There are also 2 caravan parks in the area, one at Palmiet River and the other just as one leaves the town on the left hand side. To be honest I would love to have spent more time (and money) in the area but I found their prices and new high season dates to be totally ridiculous. I know for a fact that sites at both parks were charged out at R75 per day last year are now charged at R240 plus R30 for electricity. That is crazy and I really hope that the municipality come to it’s senses soon as they, and the surrounding towns, are loosing a lot of tourist money.

The Arabella

The Arabella Country Estate

A few km’s outside of Kleinmond is the Arabella Country Estate which overlooks the largest natural lagoon in South Africa. Situated just 20 minutes away from Hermanus it has a variety of dining and entertainment options and the award winning 18 hole championship golf course which is rated as one of the best courses in the Western Cape.

Pringle Bay.

The first village from Rooi Els on the R44, in the Cape Hangklip area, is Pringle Bay. ( From what I was told Hangklip is not a place but an area and there is Groot Hangklip and Klein Hangklip.)

The villages of Rooi Els, Pringle Bay, Betty’s Bay and Kleinmond share a common history from the ancient heritage of the early Bushmen and Hottentots, to a safe haven for smugglers in the 1800s, whalers in the early part of the 1900s before developing as holiday and retirement villages. There are now quite a lot of people that live and work there permanently (lucky people at that) as shop and restaurant owners, artists and of course estate agents. (I always marvel at the number of estate agents there are in all the small villages that I have been to.) The area is part of the Kogelberg Biosphere Reserve which is an internationally acclaimed conservancy because of the incredible variety of plants found here: an estimated 1650 species of mainly fynbos. In 1998 it became the first UNESCO declared Biosphere Reserve in Southern Africa.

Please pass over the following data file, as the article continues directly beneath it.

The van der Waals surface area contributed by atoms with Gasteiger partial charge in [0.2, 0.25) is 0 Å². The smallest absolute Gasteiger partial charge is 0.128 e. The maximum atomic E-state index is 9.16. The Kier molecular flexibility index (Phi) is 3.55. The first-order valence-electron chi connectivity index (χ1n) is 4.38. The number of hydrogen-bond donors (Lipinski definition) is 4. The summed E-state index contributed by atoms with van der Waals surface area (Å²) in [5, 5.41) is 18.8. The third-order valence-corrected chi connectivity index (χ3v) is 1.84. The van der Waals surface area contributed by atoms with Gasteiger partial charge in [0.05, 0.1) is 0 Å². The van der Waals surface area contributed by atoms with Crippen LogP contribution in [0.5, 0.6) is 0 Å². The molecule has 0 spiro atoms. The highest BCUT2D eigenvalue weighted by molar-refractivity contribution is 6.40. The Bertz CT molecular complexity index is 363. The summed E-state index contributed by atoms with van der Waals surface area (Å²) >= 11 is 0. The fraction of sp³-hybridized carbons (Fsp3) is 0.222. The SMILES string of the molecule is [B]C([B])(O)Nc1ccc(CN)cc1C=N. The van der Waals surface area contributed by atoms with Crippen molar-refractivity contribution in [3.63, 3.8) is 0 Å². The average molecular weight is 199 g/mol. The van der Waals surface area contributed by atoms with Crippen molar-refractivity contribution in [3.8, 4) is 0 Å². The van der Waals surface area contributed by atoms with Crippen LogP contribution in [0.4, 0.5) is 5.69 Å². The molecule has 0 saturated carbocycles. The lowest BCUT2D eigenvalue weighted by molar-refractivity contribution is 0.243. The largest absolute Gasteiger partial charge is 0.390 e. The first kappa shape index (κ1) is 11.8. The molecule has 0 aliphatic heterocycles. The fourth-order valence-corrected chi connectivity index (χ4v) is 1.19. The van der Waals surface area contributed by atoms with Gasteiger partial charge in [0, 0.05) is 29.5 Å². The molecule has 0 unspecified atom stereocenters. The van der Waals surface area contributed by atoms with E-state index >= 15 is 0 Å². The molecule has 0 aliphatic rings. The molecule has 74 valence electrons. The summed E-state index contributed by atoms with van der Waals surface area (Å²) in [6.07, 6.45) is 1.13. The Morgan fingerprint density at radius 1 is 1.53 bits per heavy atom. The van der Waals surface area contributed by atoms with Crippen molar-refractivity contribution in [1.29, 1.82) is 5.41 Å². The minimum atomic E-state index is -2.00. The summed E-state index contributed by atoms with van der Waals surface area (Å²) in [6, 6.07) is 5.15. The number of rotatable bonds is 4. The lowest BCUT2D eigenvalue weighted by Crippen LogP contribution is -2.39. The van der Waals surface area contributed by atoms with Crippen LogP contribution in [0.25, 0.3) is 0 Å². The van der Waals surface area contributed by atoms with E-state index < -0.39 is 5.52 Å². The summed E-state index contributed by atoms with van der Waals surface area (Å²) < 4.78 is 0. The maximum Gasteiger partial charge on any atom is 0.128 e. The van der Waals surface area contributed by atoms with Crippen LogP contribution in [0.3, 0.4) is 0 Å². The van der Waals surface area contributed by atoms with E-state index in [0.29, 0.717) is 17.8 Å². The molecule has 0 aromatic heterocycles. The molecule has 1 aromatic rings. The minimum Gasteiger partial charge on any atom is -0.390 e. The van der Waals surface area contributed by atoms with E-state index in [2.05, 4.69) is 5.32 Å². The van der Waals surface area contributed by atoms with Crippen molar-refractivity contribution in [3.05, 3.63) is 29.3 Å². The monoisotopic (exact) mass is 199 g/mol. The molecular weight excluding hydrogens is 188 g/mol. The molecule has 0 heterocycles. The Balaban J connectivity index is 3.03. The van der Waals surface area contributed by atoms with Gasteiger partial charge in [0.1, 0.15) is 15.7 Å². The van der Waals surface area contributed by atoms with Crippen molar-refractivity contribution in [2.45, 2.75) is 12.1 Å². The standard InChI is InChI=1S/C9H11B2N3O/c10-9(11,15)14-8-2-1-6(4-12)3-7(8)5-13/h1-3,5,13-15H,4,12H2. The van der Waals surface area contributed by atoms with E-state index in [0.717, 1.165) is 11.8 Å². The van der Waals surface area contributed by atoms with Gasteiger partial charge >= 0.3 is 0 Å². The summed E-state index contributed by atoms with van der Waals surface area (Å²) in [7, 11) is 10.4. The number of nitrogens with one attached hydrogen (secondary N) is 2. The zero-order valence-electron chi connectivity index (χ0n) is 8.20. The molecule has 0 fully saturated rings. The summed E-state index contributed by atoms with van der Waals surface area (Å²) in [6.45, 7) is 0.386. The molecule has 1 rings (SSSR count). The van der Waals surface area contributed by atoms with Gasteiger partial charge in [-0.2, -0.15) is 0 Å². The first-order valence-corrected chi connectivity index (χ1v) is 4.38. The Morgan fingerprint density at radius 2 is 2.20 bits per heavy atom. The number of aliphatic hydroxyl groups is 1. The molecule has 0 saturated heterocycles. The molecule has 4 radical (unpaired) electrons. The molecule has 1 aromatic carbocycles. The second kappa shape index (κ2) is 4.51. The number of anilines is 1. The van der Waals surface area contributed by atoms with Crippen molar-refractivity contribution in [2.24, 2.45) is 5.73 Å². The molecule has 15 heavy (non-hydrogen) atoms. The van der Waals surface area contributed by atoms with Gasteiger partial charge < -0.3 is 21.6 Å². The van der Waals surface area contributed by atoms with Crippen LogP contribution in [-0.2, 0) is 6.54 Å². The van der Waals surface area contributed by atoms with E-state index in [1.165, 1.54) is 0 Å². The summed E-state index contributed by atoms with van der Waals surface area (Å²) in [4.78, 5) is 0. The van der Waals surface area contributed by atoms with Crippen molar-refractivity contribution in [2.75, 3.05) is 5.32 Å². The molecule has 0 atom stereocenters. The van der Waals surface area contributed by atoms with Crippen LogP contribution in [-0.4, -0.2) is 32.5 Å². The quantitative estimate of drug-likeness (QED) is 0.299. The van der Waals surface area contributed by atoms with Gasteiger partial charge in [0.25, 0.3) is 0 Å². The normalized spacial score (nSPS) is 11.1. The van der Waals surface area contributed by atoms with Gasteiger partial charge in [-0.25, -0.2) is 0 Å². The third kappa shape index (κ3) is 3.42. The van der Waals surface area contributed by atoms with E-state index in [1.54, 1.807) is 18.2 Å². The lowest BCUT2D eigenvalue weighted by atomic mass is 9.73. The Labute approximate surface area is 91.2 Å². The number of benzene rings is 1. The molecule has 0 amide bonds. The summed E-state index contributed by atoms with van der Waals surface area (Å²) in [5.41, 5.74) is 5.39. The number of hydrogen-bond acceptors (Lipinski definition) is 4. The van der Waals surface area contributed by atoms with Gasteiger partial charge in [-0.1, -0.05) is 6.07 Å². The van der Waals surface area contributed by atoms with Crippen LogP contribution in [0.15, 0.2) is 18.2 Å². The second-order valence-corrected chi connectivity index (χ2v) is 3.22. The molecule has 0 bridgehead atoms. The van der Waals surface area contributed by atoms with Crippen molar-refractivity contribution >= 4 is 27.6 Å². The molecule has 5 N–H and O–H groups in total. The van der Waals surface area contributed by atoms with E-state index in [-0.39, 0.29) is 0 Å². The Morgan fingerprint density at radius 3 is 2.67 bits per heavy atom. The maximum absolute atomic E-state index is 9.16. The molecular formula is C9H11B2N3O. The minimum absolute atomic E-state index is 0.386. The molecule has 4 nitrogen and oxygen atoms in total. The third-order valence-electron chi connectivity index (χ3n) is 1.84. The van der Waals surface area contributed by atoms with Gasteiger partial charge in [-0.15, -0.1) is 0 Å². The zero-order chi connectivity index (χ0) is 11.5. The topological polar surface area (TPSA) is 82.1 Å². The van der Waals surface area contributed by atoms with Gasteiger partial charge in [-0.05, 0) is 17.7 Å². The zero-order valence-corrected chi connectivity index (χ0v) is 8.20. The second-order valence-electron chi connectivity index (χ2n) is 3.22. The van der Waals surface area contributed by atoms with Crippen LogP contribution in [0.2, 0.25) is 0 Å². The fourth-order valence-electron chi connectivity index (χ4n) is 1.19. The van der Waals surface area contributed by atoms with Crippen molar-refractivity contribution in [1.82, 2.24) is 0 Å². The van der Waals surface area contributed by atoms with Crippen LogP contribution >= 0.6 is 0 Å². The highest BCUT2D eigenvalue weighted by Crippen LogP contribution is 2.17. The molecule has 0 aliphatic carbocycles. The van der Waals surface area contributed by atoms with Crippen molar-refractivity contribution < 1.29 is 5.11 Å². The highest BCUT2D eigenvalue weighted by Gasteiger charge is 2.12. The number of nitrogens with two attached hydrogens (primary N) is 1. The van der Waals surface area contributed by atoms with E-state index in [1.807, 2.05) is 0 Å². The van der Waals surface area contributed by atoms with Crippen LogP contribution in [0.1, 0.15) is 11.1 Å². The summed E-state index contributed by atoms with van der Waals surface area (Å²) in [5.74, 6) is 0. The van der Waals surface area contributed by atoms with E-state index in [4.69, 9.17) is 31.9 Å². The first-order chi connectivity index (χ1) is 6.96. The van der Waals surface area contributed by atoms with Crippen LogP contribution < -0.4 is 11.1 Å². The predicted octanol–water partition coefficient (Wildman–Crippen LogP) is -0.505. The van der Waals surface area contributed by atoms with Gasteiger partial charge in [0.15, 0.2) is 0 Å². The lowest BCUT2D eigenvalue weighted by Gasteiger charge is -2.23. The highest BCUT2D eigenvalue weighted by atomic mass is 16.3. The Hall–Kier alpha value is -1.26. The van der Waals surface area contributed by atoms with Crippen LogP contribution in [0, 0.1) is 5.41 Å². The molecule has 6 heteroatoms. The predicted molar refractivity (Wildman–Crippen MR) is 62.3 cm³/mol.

Welcome to Pringle Bay.
Welcome to Pringle Bay.

A copy of an airial photograph of Pringle Bay.

A copy of an aerial photograph of Pringle Bay. Not sure how long ago it was taken.

You ether build as close to the sea as you can or up the side of the mountain to experiance views like this one.
You ether build as close to the sea as you can or up the side of the mountain to experience views like this.
House with a view.
House with a view. It almost looks suspended from this angle.

If you drive through Pringle Bay and take the dirt road that used to go directly to Betty’s Bay you come to a T junction where the road has now been blocked off. There is a short but bad road that leads down to a spectacular beach. ( I am not kidding about the road as I saw 2 cars get stuck and have to be towed out.)

End of the road - turn right to the beach.
End of the road – turn right to the beach.
Stunning beach.
Stunning beach. There had been massive seas so there was a lot of kelp on all the beaches.